This past Saturday, whilst doing our planning for meals in the week ahead, Tara threw me a suggestion. “How about Bangers and Mash?” She gave me a suggestion and I ran with it, although, truth be told, there wasn’t much running to be done.
I’ll admit my ignorance here. While I’ve had bangers before (at an Irish Pub where they served an English breakfast), and was aware of the general concept of “Bangers and Mash” (Sausage and Mashed potatoes), I never really gave it much thought beyond that point. I didn’t know if there was some special ingredient that had to be added, or even if I was supped to combine the Bangers and Mash together into a melange of pork and potatoes that somehow became popular amongst the folks of the British Isles.
So when I asked my Manager at work about the dish, she gave a bit of a chuckle. “No, it’s pretty much as it sounds. But you should get some brown sauce. Oh, and although I can’t recommend this, canned mushy peas are traditionally served with them.”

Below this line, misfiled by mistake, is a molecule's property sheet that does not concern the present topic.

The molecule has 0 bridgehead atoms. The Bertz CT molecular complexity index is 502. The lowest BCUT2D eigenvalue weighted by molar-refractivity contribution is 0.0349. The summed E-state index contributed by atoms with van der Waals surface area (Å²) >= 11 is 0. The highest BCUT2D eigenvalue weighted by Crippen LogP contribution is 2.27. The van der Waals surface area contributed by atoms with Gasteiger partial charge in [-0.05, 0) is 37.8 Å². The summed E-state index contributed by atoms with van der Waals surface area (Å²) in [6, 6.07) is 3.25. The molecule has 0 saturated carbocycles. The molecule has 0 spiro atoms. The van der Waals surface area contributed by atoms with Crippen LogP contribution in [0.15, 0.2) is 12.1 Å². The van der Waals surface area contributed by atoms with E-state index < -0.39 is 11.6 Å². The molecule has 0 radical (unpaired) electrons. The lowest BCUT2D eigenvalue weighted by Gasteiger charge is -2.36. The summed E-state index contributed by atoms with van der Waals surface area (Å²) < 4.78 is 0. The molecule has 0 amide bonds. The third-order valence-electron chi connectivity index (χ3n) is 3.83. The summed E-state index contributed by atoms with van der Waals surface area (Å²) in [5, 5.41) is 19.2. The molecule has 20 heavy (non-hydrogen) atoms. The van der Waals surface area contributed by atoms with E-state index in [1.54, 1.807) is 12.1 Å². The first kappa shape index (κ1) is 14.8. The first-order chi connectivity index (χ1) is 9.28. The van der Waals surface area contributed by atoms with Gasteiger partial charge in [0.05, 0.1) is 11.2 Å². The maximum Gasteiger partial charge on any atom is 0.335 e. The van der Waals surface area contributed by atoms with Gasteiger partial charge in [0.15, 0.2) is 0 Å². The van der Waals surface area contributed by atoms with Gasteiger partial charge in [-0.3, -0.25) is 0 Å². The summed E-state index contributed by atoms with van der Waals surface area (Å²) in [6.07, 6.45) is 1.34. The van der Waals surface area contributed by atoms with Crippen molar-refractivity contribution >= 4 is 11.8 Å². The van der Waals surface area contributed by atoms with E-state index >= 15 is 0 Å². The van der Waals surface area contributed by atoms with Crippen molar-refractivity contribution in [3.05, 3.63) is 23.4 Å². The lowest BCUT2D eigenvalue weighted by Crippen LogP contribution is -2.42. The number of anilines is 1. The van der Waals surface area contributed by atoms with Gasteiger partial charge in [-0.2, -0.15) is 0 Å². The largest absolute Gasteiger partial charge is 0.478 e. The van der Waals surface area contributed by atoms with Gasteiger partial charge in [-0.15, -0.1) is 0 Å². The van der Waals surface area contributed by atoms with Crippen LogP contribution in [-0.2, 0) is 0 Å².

Mushy Peas? Canned? Oh lordy, what had I gotten myself into?
In the end, I couldn’t do it. I couldn’t bring myself to be that authentic. Canned peas are so bad they make the Baby Jesus cry. Canned mushy peas would have Mary call up the doctor and ask if the Baby Jesus was colic. I made the green beans in their stead.
I also was able to find Brown sauce without any difficulty. Redmond has a store called The British Pantry where one can find many imported British foodstuffs, including HP Brown Sauce. The best way to describe Brown Sauce is that it’s a less spicy A.1. Steak Sauce. It is also an item of great joy for some, and great sadness for others.
I also picked up some egg custard for desert, as well as three British Candy Bars that are uncommon here in the States. A Yorkie, a Turkish Delight, and a Curly Wurly.
Overall, the candy bars were the biggest winner of the night. While the bangers were okay, and it is likely that I will have them again, it was difficult to muster up any sort of passion for the meal. Bangers and Mash as a meal, seem to be the British equivalent of meatloaf here in the States. They can be good, and are appreciated by many, but it’s difficult to see anyone waxing poetic about either meal, or writing a song about them.
Brown sauce, on the other hand, is a different story entirely.
UPDDATED: Better terminology added